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Growing low-oxygen zones in oceans worry scientists

Posted by Enkill_Eridos on March 9, 2010


McClatchy Newspapers

WASHINGTON — Lower levels of oxygen in the Earth’s oceans, particularly off the United States’ Pacific Northwest coast, could be another sign of fundamental changes linked to global climate change, scientists say.

They warn that the oceans’ complex undersea ecosystems and fragile food chains could be disrupted.

In some spots off Washington state and Oregon, the almost complete absence of oxygen has left piles of Dungeness crab carcasses littering the ocean floor, killed off 25-year-old sea stars, crippled colonies of sea anemones and produced mats of potentially noxious bacteria that thrive in such conditions.

Areas of hypoxia, or low oxygen, have long existed in the deep ocean. These areas – in the Pacific, Atlantic and Indian oceans – appear to be spreading, however, covering more square miles, creeping toward the surface and in some places, such as the Pacific Northwest, encroaching on the continental shelf within sight of the coastline.

“The depletion of oxygen levels in all three oceans is striking,” said Gregory Johnson, an oceanographer with the National Oceanic and Atmospheric Administration in Seattle.

In some spots, such as off the Southern California coast, oxygen levels have dropped roughly 20 percent over the past 25 years. Elsewhere, scientists say, oxygen levels might have declined by one-third over 50 years.

“The real surprise is how this has become the new norm,” said Jack Barth, an oceanography professor at Oregon State University. “We are seeing it year after year.”

Barth and others say the changes are consistent with current climate-change models. Previous studies have found that the oceans are becoming more acidic as they absorb more carbon dioxide and other greenhouse gases.

“If the Earth continues to warm, the expectation is we will have lower and lower oxygen levels,” said Francis Chan, a marine researcher at Oregon State.

As ocean temperatures rise, the warmer water on the surface acts as a cap, which interferes with the natural circulation that normally allows deeper waters that are already oxygen-depleted to reach the surface. It’s on the surface where ocean waters are recharged with oxygen from the air.

Commonly, ocean “dead zones” have been linked to agricultural runoff and other pollution coming down major rivers such as the Mississippi or the Columbia. One of the largest of the 400 or so ocean dead zones is in the Gulf of Mexico, near the mouth of the Mississippi.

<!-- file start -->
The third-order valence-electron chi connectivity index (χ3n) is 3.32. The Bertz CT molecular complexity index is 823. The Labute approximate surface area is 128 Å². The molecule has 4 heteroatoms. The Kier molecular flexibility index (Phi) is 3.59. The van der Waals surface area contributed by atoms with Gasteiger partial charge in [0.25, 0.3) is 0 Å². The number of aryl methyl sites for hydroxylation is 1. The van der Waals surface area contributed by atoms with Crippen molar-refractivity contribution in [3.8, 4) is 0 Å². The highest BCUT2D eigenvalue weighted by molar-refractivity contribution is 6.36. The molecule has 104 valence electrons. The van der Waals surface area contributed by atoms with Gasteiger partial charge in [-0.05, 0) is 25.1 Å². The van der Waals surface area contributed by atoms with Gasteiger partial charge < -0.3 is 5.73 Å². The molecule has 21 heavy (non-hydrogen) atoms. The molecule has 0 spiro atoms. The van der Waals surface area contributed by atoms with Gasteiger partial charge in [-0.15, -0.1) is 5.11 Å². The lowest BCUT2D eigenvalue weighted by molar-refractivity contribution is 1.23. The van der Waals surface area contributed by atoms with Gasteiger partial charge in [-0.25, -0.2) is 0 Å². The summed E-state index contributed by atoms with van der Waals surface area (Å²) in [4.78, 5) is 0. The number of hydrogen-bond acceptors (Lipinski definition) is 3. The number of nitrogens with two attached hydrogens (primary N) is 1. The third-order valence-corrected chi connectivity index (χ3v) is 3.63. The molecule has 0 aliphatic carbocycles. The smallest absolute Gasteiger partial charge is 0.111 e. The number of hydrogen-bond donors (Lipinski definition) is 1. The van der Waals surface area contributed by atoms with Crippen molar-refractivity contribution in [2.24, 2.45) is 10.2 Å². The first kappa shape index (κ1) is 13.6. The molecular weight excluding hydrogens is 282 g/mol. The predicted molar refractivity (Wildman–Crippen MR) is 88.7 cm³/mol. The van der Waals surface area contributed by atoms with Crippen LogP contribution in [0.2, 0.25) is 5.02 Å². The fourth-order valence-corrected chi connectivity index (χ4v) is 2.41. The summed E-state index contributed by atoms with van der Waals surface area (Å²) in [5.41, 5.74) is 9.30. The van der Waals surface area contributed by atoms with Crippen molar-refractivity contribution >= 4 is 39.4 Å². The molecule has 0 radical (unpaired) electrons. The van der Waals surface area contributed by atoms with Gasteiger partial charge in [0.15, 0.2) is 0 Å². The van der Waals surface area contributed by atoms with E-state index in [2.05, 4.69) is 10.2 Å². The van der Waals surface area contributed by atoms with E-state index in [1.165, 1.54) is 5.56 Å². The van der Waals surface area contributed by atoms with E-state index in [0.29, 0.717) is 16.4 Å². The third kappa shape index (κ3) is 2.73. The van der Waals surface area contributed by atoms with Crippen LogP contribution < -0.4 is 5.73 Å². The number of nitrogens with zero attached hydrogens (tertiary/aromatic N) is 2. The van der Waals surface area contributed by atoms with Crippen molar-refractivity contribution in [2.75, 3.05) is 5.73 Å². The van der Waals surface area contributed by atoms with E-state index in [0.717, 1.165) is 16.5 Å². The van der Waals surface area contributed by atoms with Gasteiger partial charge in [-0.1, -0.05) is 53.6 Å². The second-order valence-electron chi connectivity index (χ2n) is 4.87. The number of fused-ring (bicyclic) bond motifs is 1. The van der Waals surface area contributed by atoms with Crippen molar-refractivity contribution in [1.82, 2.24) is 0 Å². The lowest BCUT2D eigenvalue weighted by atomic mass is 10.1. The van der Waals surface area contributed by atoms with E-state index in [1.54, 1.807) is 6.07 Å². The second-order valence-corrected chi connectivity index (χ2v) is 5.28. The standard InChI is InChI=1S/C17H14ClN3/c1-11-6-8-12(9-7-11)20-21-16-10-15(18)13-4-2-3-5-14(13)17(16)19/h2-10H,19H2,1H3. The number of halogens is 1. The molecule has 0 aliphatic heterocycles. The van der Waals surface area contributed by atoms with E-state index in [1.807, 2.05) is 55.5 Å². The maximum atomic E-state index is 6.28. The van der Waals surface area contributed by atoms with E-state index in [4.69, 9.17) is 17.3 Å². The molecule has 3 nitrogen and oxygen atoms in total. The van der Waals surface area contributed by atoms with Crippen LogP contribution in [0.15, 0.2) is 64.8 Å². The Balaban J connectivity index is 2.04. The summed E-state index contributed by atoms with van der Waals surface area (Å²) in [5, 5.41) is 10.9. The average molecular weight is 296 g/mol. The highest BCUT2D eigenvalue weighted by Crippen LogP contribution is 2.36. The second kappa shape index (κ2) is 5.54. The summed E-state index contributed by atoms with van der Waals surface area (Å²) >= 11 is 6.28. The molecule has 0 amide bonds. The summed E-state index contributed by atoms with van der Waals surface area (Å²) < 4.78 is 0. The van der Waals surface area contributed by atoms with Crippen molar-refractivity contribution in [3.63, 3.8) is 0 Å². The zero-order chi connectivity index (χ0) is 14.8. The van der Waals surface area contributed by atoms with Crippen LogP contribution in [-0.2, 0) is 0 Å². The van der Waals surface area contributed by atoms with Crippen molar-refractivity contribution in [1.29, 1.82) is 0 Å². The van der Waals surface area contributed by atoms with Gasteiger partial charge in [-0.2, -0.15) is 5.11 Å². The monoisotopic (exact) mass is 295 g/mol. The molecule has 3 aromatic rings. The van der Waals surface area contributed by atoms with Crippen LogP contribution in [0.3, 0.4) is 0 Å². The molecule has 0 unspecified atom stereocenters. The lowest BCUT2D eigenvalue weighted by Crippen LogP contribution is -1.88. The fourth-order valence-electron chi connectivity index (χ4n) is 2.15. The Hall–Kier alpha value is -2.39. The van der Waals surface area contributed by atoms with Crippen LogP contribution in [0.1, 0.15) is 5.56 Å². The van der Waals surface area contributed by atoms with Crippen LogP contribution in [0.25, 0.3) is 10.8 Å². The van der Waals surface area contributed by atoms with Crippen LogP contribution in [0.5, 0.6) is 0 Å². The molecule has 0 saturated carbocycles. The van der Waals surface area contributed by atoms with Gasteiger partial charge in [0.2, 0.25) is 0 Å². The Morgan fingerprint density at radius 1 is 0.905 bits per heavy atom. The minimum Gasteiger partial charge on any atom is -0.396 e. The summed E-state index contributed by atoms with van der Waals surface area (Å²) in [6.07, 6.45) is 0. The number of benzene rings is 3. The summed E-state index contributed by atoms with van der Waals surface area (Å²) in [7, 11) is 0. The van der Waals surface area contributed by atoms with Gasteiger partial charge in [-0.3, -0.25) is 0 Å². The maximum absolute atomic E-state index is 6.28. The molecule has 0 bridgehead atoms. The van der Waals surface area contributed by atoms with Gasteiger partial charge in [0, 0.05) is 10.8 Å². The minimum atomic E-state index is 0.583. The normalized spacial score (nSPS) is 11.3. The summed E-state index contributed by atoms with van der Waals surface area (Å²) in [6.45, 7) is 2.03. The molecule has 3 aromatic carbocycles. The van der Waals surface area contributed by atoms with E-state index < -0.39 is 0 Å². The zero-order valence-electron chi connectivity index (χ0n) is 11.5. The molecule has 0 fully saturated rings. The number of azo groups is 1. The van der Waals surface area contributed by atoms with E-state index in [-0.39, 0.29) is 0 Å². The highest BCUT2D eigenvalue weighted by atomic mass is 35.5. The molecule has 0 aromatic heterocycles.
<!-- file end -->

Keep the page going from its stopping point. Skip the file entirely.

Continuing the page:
However, scientists now say that some of these areas, including those off the Northwest, apparently are linked to broader changes in ocean oxygen levels.

The Pacific waters off Washington and Oregon face a double whammy as a result of ocean circulation.

Scientists have long known of a natural low-oxygen zone perched in the deeper water off the Northwest’s continental shelf.

During the summer, northerly winds aided by the Earth’s rotation drive surface water away from the shore. This action sucks oxygen-poor water to the surface in a process called upwelling.

Though the water that’s pulled up from the depths is poor in oxygen, it’s rich in nutrients, which fertilize phytoplankton. These microscopic organisms form the bottom of one of the richest ocean food chains in the world. As they die, however, they sink and start to decay. The decaying process uses oxygen, which depletes the oxygen levels even more.

Southerly winds reverse the process in what’s known as down-welling.

Changes in the wind and ocean circulation since 2002 have disrupted what had been a delicate balance between upwelling and down-welling. Scientists now are discovering expanding low-oxygen zones near shore.

“It is consistent with models of global warming, but the time frame is too short to know whether it is a trend or a weather phenomenon,” Johnson said.

Others were slightly more definitive, quicker to link the lower oxygen levels to global warming rather than to such weather phenomena as El Nino or the Pacific Decadal Oscillation, a shift in the weather that occurs every 20 to 30 years in the northern oceans.

“It’s a large disturbance in the ecosystem that could have huge biological changes,” said Steve Bograd, an oceanographer at NOAA’s Southwest Fisheries Science Center in Southern California.

Bograd has been studying oxygen levels in the California Current, which runs along the West Coast from the Canadian border to Baja California and, some scientists think, eventually could be affected by climate change.

So far, the worst hypoxic zone off the Northwest coast was found in 2006. It covered nearly 1,200 square miles off Newport, Ore., and according to Barth it was so close to shore you could hit it with a baseball. The zone covered 80 percent of the water column and lasted for an abnormally long four months.

Because of upwelling, some of the most fertile ocean areas in the world are found off Washington and Oregon. Similar upwelling occurs in only three other places, off the coast of Peru and Chile, in an area stretching from northern Africa to Portugal and along the Atlantic coast of South Africa and Namibia.